As marketplace lending grows and matures it is natural, even expected, for policy makers and regulators to stand up and take notice. While in the overall world of finance direct online lenders are still relatively small, more and more frequently amounts are measured in billions – not millions – as lending inevitably moves online. At some point in the future these numbers will be discussed using the term trillions as the total addressable market for marketplace lending is huge.
The Consumer Financial Protection Bureau (CFPB) is the progeny of the Dodd-Frank Act signed into law in 2010. The toddler agency has grown rapidly in the rush to right the wrongs of the Great Recession. It describes itself as a 21st century agency that empowers consumers to take control over their finances. While only a few years old, the regulator with the power of enforcement has a budget topping $600 million for 2016 (for comparison sake the octogenarian SEC has a budget of about $1.5 billion). From 2014 to 2016, full-time employees are expected to jump by 22.5% to 1,690 for this fiscal year. But when you are the new financial regulator on the block – you are looking to do more, not less, to justify that annually increasing budget. Non-bank lenders may find themselves lining up in the sites of CFPB as its empire expands.
Now the CFPB is not the only risk. The US Department of Treasury launched a study into marketplace lending last summer. While not a regulator per se, Treasury is representative of the growing government interest targeting marketplace lending. A Treasury representative stated last fall;
“At Treasury, we will seek to foster, not impede, innovation that increases competition and broadens access to affordable credit for creditworthy borrowers and businesses. But we will also be vigilant in ensuring that innovation does not undermine important privacy and consumer protection priorities. And we plan to continue our work in close dialogue with our regulatory partners.”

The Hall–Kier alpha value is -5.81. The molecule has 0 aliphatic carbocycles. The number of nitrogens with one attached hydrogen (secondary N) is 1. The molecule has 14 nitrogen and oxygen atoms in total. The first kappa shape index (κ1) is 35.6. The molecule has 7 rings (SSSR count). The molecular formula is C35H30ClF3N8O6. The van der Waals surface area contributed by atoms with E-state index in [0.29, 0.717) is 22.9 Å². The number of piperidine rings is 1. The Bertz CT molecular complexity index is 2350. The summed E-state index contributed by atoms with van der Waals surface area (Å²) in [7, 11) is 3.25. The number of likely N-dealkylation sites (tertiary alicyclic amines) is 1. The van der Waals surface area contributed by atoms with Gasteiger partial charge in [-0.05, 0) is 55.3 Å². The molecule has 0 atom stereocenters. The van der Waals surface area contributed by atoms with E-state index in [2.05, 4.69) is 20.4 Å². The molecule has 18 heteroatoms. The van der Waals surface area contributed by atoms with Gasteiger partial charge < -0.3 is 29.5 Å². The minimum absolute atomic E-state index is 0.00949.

Encouraging words indeed.
Banking, in general, is one of the most regulated industries ever. In the US, banks endure the ongoing scrutiny of not just the Feds but state regulators too. So we can’t count out state agencies to not join in for the ride. The recent actions coming out of the state of California highlighted the potential for platform regulatory risk. California Department of Business Oversight Commissioner Jan Lynn Owen expressed her intent to safeguard consumer interests last December;
“These online lenders are filling a need in today’s economy, and we have no desire to squelch the industry or innovation. We have a duty, however, to protect California consumers and businesses…”
In a client alert, crafted by Michael Mann and Margot Laporte, attorneys at Richards Kibbe & Orbe and recently shared with Crowdfund Insider, the pair outlined the increasing regulatory risk associated with entities in the marketplace lending space.
“as marketplace lending becomes more sophisticated, the line will continue to blur between the regulated consumer lending activities of banks and other covered entities … As marketplace lending migrates towards activities that more closely resemble consumer lending, non-bank entities should anticipate that their activities will draw the scrutiny of the CFPB and other regulators in connection with consumer protection laws, even if those activities do not directly touch consumers.”
Mann & Laporte state there are several possibilities for the CFPB and other government agencies to declare marketplace lenders subject to their jurisdiction in regards to enforcement. While marketplace lenders are already subjected to a myriad of rules and regulations there are disparities between the online lenders and traditional banks. And banks dearly understand the cost and challenge of ongoing compliance.
“The CFPB and other regulators could, for instance, seek to hold non-bank entities that engage in activities that directly or indirectly affect loans to consumers responsible for violations of consumer protection laws under a theory akin to aiding and abetting. Regulators also could seek to enforce consumer protection laws against non-bank entities that finance or purchase and service consumer loans under the theory that the non-bank entity, and not the originating bank, was the “true lender” in the lending transaction.”